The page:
Likewise, Goldin noted the importance of knowing who you are building communities for.

This is particularly pertinent when designing flexible rental space, as it involves planning for short-term travellers and long-term tenants, as well as ensuring you are not disturbing the rest of your community. By planning effectively in advance, it will encourage all types of people to spend more time and money in your area.

In addition, an ideal way to increase ROI is to decrease turnover and vacancy, which in turn breeds happiness in guests, neighbours and communities. Happy communities ultimately help to drive prices up at the same time as supply declines.

Following that, the panel were asked whether they could think of any cities which had a particularly good approach to placemaking.

First up, Heule quoted Amsterdam as an example where planners are engaged with the stake holding agenda, as the Dutch city creates certain plots for private individuals to create their own house.

Liepina’s thoughts turned to London in the way it embodies a set of diverse neighbourhoods with their own feeling and sense of belonging. In post-Covid times, she believes that tenants will commute less and spend more time at home, giving them the opportunity to spend more money with local businesses that they would otherwise have done in city centres that they are unconnected with.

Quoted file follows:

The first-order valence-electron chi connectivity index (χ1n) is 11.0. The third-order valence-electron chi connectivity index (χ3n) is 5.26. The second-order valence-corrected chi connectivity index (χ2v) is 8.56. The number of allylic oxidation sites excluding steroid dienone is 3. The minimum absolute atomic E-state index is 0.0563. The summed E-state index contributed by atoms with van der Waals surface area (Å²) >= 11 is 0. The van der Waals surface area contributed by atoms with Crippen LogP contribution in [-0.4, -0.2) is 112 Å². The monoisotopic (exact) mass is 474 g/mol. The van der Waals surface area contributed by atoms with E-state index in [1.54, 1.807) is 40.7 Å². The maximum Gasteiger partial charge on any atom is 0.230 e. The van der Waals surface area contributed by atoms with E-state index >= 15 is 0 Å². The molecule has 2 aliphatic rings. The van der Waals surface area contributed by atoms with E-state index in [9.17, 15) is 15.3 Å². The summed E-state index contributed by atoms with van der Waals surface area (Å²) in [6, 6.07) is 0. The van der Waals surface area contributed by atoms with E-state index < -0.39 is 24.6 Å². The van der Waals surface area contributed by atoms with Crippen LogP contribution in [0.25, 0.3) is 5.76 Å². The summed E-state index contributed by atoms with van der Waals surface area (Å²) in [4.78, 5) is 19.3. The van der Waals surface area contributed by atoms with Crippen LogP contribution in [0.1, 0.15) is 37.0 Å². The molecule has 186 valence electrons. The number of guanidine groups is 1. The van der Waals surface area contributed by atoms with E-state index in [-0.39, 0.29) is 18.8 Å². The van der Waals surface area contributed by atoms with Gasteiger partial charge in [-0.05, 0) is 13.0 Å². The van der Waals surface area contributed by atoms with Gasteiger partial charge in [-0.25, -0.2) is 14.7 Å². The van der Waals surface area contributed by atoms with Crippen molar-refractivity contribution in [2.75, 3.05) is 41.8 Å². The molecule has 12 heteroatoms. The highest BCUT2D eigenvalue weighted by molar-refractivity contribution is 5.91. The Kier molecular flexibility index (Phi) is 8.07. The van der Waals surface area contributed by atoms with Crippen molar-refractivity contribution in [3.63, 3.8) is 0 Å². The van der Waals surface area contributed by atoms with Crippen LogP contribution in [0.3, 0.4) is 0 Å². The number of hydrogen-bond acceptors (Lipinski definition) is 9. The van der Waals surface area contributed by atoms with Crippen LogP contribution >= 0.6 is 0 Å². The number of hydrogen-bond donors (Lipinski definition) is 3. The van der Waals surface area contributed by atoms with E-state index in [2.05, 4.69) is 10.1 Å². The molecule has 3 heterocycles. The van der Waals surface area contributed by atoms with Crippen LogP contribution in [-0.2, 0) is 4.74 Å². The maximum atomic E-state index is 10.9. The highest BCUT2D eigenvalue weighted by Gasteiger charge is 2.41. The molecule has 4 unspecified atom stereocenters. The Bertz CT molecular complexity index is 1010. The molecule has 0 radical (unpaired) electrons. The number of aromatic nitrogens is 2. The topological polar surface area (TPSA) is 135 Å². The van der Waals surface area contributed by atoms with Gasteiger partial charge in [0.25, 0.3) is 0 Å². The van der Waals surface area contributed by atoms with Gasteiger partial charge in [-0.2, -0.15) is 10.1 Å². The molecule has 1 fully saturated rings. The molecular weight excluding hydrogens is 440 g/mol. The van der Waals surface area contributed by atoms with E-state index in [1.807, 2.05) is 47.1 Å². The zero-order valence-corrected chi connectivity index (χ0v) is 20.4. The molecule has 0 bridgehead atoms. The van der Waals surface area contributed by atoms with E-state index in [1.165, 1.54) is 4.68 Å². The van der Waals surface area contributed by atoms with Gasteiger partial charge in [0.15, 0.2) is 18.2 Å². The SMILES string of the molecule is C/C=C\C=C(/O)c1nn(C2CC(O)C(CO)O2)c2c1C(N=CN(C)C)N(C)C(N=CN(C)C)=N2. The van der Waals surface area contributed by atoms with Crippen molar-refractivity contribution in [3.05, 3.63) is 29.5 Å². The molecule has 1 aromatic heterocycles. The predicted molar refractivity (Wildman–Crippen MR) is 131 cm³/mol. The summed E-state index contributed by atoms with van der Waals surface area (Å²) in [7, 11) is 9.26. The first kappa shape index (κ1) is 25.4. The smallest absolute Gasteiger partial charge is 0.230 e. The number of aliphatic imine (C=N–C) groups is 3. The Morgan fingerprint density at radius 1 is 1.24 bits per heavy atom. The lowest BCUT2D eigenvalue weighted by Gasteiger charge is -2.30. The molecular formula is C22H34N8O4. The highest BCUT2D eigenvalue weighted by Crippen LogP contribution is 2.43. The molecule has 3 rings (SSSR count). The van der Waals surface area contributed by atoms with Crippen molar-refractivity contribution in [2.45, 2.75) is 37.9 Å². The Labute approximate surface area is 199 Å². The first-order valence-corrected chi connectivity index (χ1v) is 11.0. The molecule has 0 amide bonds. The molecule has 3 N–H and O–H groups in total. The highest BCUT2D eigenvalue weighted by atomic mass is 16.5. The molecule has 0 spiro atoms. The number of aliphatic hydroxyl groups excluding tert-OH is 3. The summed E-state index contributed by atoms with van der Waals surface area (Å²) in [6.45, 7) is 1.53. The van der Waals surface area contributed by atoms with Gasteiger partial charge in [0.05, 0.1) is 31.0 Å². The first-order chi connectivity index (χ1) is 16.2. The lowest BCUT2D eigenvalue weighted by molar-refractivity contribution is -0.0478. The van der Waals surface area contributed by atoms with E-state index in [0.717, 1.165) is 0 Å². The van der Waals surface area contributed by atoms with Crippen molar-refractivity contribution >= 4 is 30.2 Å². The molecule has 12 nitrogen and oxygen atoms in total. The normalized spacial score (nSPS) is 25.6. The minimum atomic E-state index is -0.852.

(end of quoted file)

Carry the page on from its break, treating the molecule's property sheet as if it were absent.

In contrast, Goldin said that urban locations should “take a book out of resort towns” in terms of providing a sense of community for all of the people that live there. When a traveller sees that the locals feel a sense of belonging to their home, they too begin to feel a connection and feel inclined to engage with the community for a more authentic experience.

To conclude, the panellists were asked to describe different examples of placemaking which had been successful in their opinion and to give the reasons for their choices:

  • Heule: Amsterdam Noord, where offices, food and beverage outlets and skate parks are located in the middle of residential blocks. While it may seem out of sync with the rest of the city, Heule said the planners involved wanted to create a “global” place rather than a “Dutch” place, which made people warm to it in time.
  • Howland: East London, where independent businesses and outdoor communities are thriving, rents are “still affordable”, and entrepreneurs are coming out of it, helping it to “outperform” more well known areas such as Notting Hill.
  • Liepina: Berlin [Kreuzberg], where there is a myriad of legislation to ensure it remains a diverse, entrepreneurial community where people can afford to live and work. Equally, Dumbo in Brooklyn is an prime example of good placemaking because it attracts the highest rents per square foot in residential of any neighbourhood in New York, including Manhattan.
  • Goldin: A Colorado-based company called Daydream, which is fully embracing the flexible living style and taking it a few steps further by curating its own events and adding shops.

To view the full recording of the webinar, visit the link here.

Sign up for the next webinar this Wednesday 2 September on Flex rentals: investing in innovation at the meeting link here.